(ii) the federal adjusted basis on December 31, 1970.

Rule 5: If the taxpayer is disposing of property

(a) that the taxpayer owned on and before December 31, 1970

(b) gain from which would not have been taxable in Massachusetts if the taxpayer had sold the property on December 31, 1970, then the Massachusetts initial basis is the federal adjusted basis on December 31, 1970, less any Code § 1015(d) adjustment for gift tax paid.

MASSACHUSETTTS INITIAL BASIS OF PROPERTY ACQUIRED AFTER DECEMBER 31, 1970

There are five rules for determining the initial basis of property acquired after December 31, 1970. Which rule applies depends upon several variables, but the principal inquiry is whether the property's basis is "dependent" upon another basis. A dependent basis is one that, for federal tax purposes, is determined at least in part by referring either to basis of the property in the hands of the person from whom the taxpayer acquired it or to the basis of other property in the taxpayer's hands (such as a substituted or a carryover basis). Dependent basis is determined by the "basis of prior property," in the language of Section 6F. Rule 6 applies to property that does not have a dependent basis; Rules 7 and 8 apply to dependent-basis property; and Rules 9 and 10 apply to dependent-basis property acquired from a decedent.

Rule 6: If the taxpayer is disposing of property that the taxpayer acquired

(a) after December 31, 1970,

(b) other than from a decedent under Code § 1014(b), and

(c) with an initial federal basis at acquisition that was not dependent upon the basis of prior property, then the Massachusetts initial basis is the federal basis at the time of acquisition without any Code § 1015 (gift tax paid) adjustment.

Rule 7: If the taxpayer is disposing of property that the taxpayer acquired

(a) after December 31, 1970,

(b) other than from a decedent under Code § 1014(b),

(c) with an initial federal basis at acquisition that was dependent upon the basis of prior property, and if the taxpayer has a taxable gain or loss for federal purposes on the sale of the property, then the Massachusetts initial basis is the taxpayer's federal basis at the time he acquired the property.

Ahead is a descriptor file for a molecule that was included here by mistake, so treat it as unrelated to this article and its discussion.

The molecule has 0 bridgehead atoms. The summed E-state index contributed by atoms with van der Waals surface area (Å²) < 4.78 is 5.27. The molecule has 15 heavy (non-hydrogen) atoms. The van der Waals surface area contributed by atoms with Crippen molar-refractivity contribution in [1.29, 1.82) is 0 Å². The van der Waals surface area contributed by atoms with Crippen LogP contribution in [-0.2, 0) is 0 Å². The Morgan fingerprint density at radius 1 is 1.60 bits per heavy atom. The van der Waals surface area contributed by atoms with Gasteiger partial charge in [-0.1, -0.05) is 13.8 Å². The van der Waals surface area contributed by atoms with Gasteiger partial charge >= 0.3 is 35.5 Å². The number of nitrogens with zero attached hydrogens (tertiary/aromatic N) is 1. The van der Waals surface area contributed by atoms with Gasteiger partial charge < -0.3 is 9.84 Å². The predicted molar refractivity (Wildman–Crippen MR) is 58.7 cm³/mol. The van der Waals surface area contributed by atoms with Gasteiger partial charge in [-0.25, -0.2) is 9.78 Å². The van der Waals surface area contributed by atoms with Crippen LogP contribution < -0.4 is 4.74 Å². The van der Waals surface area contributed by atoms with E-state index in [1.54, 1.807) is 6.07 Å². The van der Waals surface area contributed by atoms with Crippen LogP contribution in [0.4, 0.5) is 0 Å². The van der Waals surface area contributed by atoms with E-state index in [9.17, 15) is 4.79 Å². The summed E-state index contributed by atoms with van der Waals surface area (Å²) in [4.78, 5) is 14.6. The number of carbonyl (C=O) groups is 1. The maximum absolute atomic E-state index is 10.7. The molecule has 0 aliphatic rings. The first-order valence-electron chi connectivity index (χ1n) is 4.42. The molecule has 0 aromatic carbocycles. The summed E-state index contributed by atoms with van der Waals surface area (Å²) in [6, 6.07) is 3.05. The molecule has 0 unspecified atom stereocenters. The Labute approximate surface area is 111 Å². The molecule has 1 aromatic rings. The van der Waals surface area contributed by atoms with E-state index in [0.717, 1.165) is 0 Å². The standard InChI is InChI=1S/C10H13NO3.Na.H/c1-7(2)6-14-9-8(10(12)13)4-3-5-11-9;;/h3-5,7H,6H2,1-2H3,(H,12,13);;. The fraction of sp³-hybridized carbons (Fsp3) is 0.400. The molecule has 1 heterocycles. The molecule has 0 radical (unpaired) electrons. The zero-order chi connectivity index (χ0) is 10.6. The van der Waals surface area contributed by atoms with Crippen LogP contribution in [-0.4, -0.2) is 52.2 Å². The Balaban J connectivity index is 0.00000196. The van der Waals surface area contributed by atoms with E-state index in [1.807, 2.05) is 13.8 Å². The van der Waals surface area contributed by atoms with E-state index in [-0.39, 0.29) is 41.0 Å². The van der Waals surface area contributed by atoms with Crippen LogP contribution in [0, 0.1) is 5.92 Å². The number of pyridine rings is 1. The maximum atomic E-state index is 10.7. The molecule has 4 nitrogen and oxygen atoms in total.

Rule 8: If the taxpayer is disposing of property that the taxpayer acquired

(a) after December 31, 1970,

(b) other than from a decedent under Code § 1014(b),

(c) with an initial federal basis at acquisition that was dependent upon the basis of prior property, and if the taxpayer has no taxable gain or loss for federal tax purposes from the sale of the property, then the Massachusetts initial basis of the property is its initial federal basis at acquisition, either increased by the excess of the prior property's Massachusetts adjusted basis over its federal adjusted basis, or decreased by the excess of the prior property's federal adjusted basis over its Massachusetts adjusted basis.

Under Rules 7 and 8, the first step for a taxpayer selling dependent-basis property not acquired from a decedent is to determine whether the sale produces a gain or loss that the taxpayer includes in the calculation of federal gross income for the tax year. If federal gross income for the year includes either a gain or a loss from the sale, then Rule 7 applies and the taxpayer's Massachusetts initial basis is the same as federal initial basis. If there was no federal gain or loss, then Rule 8 applies. Under Rule 8 the taxpayer must first determine the Massachusetts adjusted basis and the federal adjusted basis of the prior property. The taxpayer then increases (or decreases) federal initial basis in the dependent-basis property according to whether (or lower) than the federal adjusted basis in that prior property. This rule requires the taxpayer to go through the § 6F procedure twice: once, for the prior property and then again for the property the taxpayer is selling. As the last step in the § 6F procedure for the prior property, however, the taxpayer does not adjust federal gross income for the differences between Massachusetts basis and federal basis of the prior property. Rather, the taxpayer increases (or reduces) federal initial basis in the dependent-basis property to the extent that Massachusetts adjusted basis in the prior property is greater than (or less than) federal adjusted basis in that prior property.

Rule 9: If the taxpayer is disposing of property that the taxpayer acquired

(a) after December 31, 1970,

(b) from a decedent under Code § 1014(b), where the date of death is the valuation date for estate tax purposes then the Massachusetts initial basis is the basis determined under Code § 1014, without any § 1014(d) adjustment (for DISC stock).

Rule 10: If the taxpayer is disposing of property that the taxpayer acquired

(a) after December 31, 1970,

(b) from a decedent under Code § 1014(b), and

(c) where the executor elected an alternate valuation date under G.L. c. 65C, §5, then the Massachusetts initial basis is the initial value under G.L. c. 65C, § 5, on the alternate valuation date.

MASSACHUSETTS ADJUSTED BASIS